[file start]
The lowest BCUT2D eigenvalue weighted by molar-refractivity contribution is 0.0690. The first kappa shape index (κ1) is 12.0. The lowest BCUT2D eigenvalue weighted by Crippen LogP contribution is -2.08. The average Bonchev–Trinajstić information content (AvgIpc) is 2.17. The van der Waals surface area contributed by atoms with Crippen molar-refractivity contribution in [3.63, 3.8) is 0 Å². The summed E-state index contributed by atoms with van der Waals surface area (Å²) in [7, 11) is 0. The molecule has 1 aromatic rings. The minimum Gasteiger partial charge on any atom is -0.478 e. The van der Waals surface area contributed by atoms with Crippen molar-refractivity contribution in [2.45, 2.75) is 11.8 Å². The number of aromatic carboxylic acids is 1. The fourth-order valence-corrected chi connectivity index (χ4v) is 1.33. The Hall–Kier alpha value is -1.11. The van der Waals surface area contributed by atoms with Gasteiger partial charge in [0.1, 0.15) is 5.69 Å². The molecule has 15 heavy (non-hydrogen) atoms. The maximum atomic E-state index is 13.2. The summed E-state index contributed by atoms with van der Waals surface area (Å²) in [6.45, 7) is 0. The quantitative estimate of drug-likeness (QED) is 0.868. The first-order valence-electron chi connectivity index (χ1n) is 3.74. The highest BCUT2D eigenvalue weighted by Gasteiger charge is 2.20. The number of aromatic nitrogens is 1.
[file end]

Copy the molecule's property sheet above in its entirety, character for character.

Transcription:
The lowest BCUT2D eigenvalue weighted by molar-refractivity contribution is 0.0690. The first kappa shape index (κ1) is 12.0. The lowest BCUT2D eigenvalue weighted by Crippen LogP contribution is -2.08. The average Bonchev–Trinajstić information content (AvgIpc) is 2.17. The van der Waals surface area contributed by atoms with Crippen molar-refractivity contribution in [3.63, 3.8) is 0 Å². The summed E-state index contributed by atoms with van der Waals surface area (Å²) in [7, 11) is 0. The molecule has 1 aromatic rings. The minimum Gasteiger partial charge on any atom is -0.478 e. The van der Waals surface area contributed by atoms with Crippen molar-refractivity contribution in [2.45, 2.75) is 11.8 Å². The number of aromatic carboxylic acids is 1. The fourth-order valence-corrected chi connectivity index (χ4v) is 1.33. The Hall–Kier alpha value is -1.11. The van der Waals surface area contributed by atoms with Gasteiger partial charge in [0.1, 0.15) is 5.69 Å². The molecule has 15 heavy (non-hydrogen) atoms. The maximum atomic E-state index is 13.2. The summed E-state index contributed by atoms with van der Waals surface area (Å²) in [6.45, 7) is 0. The quantitative estimate of drug-likeness (QED) is 0.868. The first-order valence-electron chi connectivity index (χ1n) is 3.74. The highest BCUT2D eigenvalue weighted by Gasteiger charge is 2.20. The number of aromatic nitrogens is 1.